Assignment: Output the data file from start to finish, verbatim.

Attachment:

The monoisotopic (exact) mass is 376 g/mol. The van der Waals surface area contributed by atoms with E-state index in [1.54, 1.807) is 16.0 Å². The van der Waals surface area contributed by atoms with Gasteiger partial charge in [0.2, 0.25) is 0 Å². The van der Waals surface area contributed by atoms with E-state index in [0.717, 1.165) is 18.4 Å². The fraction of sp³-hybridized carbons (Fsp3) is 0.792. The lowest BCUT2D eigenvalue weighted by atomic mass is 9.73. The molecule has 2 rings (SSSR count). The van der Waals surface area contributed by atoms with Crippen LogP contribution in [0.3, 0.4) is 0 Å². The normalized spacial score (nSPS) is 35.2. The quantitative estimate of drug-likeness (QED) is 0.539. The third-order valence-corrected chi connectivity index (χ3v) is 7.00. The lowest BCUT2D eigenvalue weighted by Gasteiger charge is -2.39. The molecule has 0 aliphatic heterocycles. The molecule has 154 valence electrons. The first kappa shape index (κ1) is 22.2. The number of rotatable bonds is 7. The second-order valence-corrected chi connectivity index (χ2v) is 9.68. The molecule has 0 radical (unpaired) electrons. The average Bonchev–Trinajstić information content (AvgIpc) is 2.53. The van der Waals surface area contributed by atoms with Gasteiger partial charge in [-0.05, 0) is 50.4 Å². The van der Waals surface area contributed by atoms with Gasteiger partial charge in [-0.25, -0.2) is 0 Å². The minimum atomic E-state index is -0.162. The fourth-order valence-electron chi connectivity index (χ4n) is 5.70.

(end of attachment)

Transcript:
The monoisotopic (exact) mass is 376 g/mol. The van der Waals surface area contributed by atoms with E-state index in [1.54, 1.807) is 16.0 Å². The van der Waals surface area contributed by atoms with Gasteiger partial charge in [0.2, 0.25) is 0 Å². The van der Waals surface area contributed by atoms with E-state index in [0.717, 1.165) is 18.4 Å². The fraction of sp³-hybridized carbons (Fsp3) is 0.792. The lowest BCUT2D eigenvalue weighted by atomic mass is 9.73. The molecule has 2 rings (SSSR count). The van der Waals surface area contributed by atoms with Crippen LogP contribution in [0.3, 0.4) is 0 Å². The normalized spacial score (nSPS) is 35.2. The quantitative estimate of drug-likeness (QED) is 0.539. The third-order valence-corrected chi connectivity index (χ3v) is 7.00. The lowest BCUT2D eigenvalue weighted by Gasteiger charge is -2.39. The molecule has 0 aliphatic heterocycles. The molecule has 154 valence electrons. The first kappa shape index (κ1) is 22.2. The number of rotatable bonds is 7. The second-order valence-corrected chi connectivity index (χ2v) is 9.68. The molecule has 0 radical (unpaired) electrons. The average Bonchev–Trinajstić information content (AvgIpc) is 2.53. The van der Waals surface area contributed by atoms with Gasteiger partial charge in [-0.05, 0) is 50.4 Å². The van der Waals surface area contributed by atoms with Gasteiger partial charge in [-0.25, -0.2) is 0 Å². The minimum atomic E-state index is -0.162. The fourth-order valence-electron chi connectivity index (χ4n) is 5.70.